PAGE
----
We know that the best teams for complex projects are diverse, in terms of people, mindset and skills. Maximising diversity in teams may make collaboration harder, but it also makes outcomes more successful. And you don’t get results by dictating what people do – teams thrive when given the autonomy to make their own decisions and find their own path to a solution, something which Klaxoon makes happen.

The result: improved collaboration in complex projects

Research shows that extremely connected teams are 24% more profitable than their counterparts, and employees spend more than half their time working collaboratively - even though 3 out of 4 companies plan to permanently shift to more remote work. In fact, it’s thought that communicating now takes up 80% of an average employee’s time and people are on twice as many teams as they were 5 years ago.  

Allan Ryan: "Using a virtual board, people can work asynchronously, they can work quietly, and more importantly, they can work to an agenda." | Klaxoon

There’s no doubt that the world has changed enormously and as a result, we have to expect different ways of working – the most obvious of which is perhaps a more global approach with teams spanning from one end of the globe to the other.

How can you make sure you start off on the right foot? First of all, have a continuous improvement plan. Measure the impact of what you do and when you’re building your team, spend time practising and really invest in the people and processes you know you need. Ryan suggests thinking about it like a professional sports team which spends more time practising than playing together, but the outcome of one is entirely dependent on the other.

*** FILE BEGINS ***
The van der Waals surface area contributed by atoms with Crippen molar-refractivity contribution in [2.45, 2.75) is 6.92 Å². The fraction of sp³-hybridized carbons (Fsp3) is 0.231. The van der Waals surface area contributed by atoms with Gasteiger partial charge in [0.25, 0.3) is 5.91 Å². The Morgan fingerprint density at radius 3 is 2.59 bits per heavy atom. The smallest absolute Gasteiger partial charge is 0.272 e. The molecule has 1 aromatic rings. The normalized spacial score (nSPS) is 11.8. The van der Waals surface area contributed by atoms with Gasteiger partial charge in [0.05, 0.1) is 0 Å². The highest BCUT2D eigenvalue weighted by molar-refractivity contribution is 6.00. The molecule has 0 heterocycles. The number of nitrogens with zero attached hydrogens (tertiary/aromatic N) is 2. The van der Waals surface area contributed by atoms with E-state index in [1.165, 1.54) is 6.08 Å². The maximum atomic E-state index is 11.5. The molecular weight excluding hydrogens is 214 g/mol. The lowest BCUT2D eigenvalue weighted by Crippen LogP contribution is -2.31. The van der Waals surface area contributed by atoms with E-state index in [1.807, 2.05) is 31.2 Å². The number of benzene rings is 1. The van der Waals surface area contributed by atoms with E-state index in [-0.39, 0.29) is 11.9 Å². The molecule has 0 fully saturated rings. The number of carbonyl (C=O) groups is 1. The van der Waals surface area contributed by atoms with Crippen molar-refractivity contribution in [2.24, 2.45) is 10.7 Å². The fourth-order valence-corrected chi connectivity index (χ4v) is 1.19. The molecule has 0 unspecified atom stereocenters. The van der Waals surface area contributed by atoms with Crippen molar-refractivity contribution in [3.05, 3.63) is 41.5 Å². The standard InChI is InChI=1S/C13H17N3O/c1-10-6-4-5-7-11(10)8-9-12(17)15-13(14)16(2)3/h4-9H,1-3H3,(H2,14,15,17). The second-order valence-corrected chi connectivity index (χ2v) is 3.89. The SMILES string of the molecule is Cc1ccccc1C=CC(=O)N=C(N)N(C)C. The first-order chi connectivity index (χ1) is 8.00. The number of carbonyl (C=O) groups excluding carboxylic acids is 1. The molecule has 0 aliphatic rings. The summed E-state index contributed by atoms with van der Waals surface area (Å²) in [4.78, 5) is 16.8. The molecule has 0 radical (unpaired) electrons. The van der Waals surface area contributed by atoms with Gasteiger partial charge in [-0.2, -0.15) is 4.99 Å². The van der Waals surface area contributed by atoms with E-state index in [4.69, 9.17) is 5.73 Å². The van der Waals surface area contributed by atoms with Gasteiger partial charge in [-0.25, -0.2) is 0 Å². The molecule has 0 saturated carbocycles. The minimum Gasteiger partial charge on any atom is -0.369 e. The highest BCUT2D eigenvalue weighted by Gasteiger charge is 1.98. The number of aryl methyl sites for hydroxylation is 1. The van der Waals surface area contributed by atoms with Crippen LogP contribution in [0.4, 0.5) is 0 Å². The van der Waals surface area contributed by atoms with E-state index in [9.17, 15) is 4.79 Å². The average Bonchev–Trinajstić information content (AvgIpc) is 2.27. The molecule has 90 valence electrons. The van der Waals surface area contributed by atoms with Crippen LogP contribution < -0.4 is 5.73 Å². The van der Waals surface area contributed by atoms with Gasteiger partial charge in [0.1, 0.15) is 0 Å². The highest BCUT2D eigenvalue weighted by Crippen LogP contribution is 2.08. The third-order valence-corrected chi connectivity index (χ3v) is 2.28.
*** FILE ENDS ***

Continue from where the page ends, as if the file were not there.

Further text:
Klaxoon allows you to make adjustments and refine your processes in real time and with design thinking at its heart, you’ll be able to deep dive into the areas that you’re focusing on safe in the knowledge that you can pull off automated reports and refer back to your Boards at any point. Think of it this way – if you’ve got a team of twenty people and you improve their performance by 5%, that’s the equivalent of having an extra person on the team. In real terms, that’s a lot of money and time saved during the lifespan of the project.

Want to deliver better projects – even complex ones? Invest time to build the best team, then give them the best tools to do their work. Then, and only then, can leaders get out of the way and let their teams do their work. We may be biased, but we think Klaxoon is right up there leading the way with innovative ways of working.